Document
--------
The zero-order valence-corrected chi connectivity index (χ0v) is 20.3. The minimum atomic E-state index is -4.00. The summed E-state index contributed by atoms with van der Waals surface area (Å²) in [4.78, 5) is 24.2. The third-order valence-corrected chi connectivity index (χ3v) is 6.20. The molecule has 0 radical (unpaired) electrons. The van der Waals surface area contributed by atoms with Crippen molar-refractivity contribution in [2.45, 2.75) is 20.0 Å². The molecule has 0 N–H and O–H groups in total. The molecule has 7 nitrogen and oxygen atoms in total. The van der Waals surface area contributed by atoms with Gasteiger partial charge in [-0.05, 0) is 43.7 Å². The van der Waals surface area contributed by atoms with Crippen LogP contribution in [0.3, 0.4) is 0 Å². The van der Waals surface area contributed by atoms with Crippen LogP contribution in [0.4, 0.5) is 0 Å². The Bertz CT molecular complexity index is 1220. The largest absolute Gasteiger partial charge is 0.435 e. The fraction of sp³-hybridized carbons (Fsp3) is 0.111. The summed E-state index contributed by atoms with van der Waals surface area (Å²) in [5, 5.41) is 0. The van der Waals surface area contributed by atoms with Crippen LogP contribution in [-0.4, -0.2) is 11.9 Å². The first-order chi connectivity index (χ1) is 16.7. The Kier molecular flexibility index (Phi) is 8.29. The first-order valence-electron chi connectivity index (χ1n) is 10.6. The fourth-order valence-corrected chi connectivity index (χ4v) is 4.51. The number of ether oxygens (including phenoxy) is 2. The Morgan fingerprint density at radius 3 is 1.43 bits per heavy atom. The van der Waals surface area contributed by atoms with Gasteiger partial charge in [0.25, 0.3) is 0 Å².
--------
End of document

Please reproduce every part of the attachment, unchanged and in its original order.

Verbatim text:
The zero-order valence-corrected chi connectivity index (χ0v) is 20.3. The minimum atomic E-state index is -4.00. The summed E-state index contributed by atoms with van der Waals surface area (Å²) in [4.78, 5) is 24.2. The third-order valence-corrected chi connectivity index (χ3v) is 6.20. The molecule has 0 radical (unpaired) electrons. The van der Waals surface area contributed by atoms with Crippen molar-refractivity contribution in [2.45, 2.75) is 20.0 Å². The molecule has 0 N–H and O–H groups in total. The molecule has 7 nitrogen and oxygen atoms in total. The van der Waals surface area contributed by atoms with Gasteiger partial charge in [-0.05, 0) is 43.7 Å². The van der Waals surface area contributed by atoms with Crippen LogP contribution in [0.3, 0.4) is 0 Å². The van der Waals surface area contributed by atoms with Crippen LogP contribution in [0.4, 0.5) is 0 Å². The Bertz CT molecular complexity index is 1220. The largest absolute Gasteiger partial charge is 0.435 e. The fraction of sp³-hybridized carbons (Fsp3) is 0.111. The summed E-state index contributed by atoms with van der Waals surface area (Å²) in [5, 5.41) is 0. The van der Waals surface area contributed by atoms with Crippen LogP contribution in [-0.4, -0.2) is 11.9 Å². The first-order chi connectivity index (χ1) is 16.7. The Kier molecular flexibility index (Phi) is 8.29. The first-order valence-electron chi connectivity index (χ1n) is 10.6. The fourth-order valence-corrected chi connectivity index (χ4v) is 4.51. The number of ether oxygens (including phenoxy) is 2. The Morgan fingerprint density at radius 3 is 1.43 bits per heavy atom. The van der Waals surface area contributed by atoms with Gasteiger partial charge in [0.25, 0.3) is 0 Å².